Still, they performed their function reliably and slowly back in the day. I think the automotive world would be a richer place if VW or Fiat or Subaru or Toyota built vans like this, the only modification being a more modern engine with emissions controls (and being more modern, more power).
It will never happen of course.
One irony–the VW bus shape, any van, is quite optimal for an EV. Make the battery an bolted part of the floor pan, which not only makes it unobtrusive, but really lowers the center of gravity.
An EV van is really ideal for urban deliveries, provided the business has a place to park and charge it when it’s not running.
Hmm, 12 people. They might as well stay on flat ground. I once rode a friend’s Transporter both directions on The Grapevine. Just two of us. Funny as I can’t remember how long it took to make the climb either way. Maybe because I was so concerned about there being nothing in front of my legs the whole trip.
Some seriously lovely ladies.
Pre 1961 VW vans were all rated for 3/4 ton .
The boxy looking Mexican thing was called the “Ormiga” (means ant in Spanish) a friend of mine has one in North Hollywood .
All aif cooled VW’s are death traps, nevertheless they were sturdy vehicles .
Not exactly the Deluxe 23 window version! Here’s one that I snapped in Sao Paulo, Brazil
I can picture one of these being the perfect conveyance for relaxed, tourist-y type sightseeing excursions.
I’ve only ridden in a VW Bus one time. It was on a trip through town at night, and I was the only person besides the driver. I was in the front passenger seat, and mostly remember the odd sensation provided by going ’round corners, since the front wheels are right under your butt in that position.
Seeing Brazilian cars of this era (especially VWs) is like entering a time warp. I look as that van and think “late ’50s microbus”, except what’s the deal with those 1970s rear lights? But while the T1’s run in Germany (and U.S. exports) ended in 1967, it continued through 1996 in Brazil. From the rear 3/4 view it looks familiar, but walk around to the front and you’ll find this T1 turns into a T2 forward of the B pillar. No wonder they’re often referred to as a T1.5.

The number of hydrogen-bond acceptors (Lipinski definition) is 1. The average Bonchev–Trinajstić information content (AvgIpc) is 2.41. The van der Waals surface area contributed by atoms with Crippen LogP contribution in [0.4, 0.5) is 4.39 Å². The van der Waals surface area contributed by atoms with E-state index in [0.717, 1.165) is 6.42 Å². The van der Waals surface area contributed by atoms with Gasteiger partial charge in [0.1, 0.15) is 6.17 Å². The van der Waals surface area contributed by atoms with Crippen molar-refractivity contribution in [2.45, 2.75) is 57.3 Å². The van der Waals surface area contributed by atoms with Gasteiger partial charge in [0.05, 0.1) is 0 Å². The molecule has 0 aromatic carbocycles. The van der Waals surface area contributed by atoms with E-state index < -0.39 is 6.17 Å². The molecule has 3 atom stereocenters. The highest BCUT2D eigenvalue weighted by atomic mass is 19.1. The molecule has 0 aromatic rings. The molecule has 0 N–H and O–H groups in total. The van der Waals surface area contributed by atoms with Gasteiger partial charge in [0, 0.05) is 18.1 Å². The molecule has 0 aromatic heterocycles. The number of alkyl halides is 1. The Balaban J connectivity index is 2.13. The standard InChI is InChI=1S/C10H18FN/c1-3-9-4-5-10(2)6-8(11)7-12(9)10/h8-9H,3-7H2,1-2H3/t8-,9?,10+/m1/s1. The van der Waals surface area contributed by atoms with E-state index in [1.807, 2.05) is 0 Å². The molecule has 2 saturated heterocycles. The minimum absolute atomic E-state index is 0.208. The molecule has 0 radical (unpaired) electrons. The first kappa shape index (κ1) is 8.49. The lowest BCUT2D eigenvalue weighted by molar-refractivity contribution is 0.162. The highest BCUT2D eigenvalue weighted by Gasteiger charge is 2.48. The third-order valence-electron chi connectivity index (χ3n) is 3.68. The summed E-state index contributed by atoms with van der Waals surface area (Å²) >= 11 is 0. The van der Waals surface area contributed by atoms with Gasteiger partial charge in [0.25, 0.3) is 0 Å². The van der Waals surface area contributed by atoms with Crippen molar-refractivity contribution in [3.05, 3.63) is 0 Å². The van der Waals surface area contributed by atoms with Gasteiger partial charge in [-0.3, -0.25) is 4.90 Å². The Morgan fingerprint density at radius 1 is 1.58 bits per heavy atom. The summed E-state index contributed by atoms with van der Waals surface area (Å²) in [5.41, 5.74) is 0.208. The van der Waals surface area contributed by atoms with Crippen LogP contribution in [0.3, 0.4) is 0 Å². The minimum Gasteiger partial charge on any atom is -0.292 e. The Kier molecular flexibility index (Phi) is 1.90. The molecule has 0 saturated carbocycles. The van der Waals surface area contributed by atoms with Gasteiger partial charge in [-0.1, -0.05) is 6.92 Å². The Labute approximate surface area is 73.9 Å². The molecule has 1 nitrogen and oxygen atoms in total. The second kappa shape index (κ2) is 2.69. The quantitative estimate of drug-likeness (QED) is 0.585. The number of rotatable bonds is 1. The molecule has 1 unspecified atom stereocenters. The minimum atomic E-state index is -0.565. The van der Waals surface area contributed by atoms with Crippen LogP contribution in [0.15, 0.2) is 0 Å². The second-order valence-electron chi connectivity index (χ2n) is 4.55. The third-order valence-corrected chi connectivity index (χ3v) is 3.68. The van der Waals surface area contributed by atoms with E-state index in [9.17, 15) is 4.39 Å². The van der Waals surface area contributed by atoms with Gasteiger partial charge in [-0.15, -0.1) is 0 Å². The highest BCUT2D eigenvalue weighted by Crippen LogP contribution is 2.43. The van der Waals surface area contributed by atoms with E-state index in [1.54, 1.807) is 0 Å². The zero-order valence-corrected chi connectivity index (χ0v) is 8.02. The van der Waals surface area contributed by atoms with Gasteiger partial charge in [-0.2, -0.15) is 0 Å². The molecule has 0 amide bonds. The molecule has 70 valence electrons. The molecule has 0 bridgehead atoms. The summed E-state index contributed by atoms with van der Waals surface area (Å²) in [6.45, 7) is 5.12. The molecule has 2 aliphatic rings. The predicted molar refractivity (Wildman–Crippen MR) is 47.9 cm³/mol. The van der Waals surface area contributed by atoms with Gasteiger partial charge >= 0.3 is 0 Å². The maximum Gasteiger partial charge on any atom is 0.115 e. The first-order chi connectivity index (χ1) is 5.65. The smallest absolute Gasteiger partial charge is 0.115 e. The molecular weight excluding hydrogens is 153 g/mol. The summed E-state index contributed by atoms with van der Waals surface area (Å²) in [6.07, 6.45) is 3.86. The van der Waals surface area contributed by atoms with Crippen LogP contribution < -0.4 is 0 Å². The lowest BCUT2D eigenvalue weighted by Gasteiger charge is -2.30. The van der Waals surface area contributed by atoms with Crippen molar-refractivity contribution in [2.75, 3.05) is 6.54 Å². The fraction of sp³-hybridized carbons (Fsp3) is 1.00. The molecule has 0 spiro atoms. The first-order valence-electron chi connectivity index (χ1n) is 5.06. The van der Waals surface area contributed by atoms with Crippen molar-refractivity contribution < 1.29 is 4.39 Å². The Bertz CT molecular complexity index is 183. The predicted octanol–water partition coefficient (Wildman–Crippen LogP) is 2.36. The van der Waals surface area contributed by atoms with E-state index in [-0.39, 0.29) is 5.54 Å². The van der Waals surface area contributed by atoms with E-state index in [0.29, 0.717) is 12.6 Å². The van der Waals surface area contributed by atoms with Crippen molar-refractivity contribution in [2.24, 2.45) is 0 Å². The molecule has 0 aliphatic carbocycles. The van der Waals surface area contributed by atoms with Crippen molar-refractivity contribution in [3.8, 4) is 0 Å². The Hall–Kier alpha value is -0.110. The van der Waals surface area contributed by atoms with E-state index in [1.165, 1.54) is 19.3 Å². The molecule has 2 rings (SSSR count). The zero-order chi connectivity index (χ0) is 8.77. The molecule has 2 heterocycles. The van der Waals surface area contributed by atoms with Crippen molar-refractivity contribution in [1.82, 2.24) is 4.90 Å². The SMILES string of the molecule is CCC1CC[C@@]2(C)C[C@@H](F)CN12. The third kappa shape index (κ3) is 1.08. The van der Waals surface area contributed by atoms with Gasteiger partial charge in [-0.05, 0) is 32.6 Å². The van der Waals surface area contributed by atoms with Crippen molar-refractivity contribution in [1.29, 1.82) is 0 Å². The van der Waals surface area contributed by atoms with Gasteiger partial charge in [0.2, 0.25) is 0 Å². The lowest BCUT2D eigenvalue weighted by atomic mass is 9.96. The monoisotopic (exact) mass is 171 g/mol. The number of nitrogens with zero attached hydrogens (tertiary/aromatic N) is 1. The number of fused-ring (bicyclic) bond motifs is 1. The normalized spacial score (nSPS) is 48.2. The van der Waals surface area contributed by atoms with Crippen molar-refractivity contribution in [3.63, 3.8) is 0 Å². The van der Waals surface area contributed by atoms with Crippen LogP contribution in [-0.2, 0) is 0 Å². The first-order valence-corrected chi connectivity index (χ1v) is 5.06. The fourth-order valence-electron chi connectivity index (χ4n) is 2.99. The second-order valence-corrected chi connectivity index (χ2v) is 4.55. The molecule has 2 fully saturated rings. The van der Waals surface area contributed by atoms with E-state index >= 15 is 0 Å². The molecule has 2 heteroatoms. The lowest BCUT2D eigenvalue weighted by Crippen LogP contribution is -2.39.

Yes they were slow, pushing that much air, but if you had a 1500/1600 let alone later, they weren’t that bad. 36HP, yes, they were that bad. But I was able to tow with a VW bus, up the grapevine, without flooring it, (clutch troubles) towing another VW bus, at 30 MPH. What most of the trucks were doing at the time in the 70s.
But unfortunately we, including myself, we, in the US, expected to be able to regularly drive at freeway speeds, which was more than the poor things were designed or capable of, long term.
But I did always have this idea of splicing in the length of another cargo door, what, 2 feet or so? Looks like they beat me to it.
Living in Colorado – this vehicle does nothing but give me nightmares. It is a vehicle. It is supposed to get you places faster than you could walk. These things failed to do that.
While traveling across country several years ago, a report came across the radio that a dozen or so people were in a Ford Aerostar that rolled (gee I wonder why). Four were killed.
Unbelievably I found the very story here: https://www.recordnet.com/story/news/2005/06/19/all-12-in-crash-are/50673750007/
I guess seat belts weren’t even on the options list for the back seating area, what would you attach them to? This arrangement gives me the shivers. Good luck disembarking from this bus in stilettos..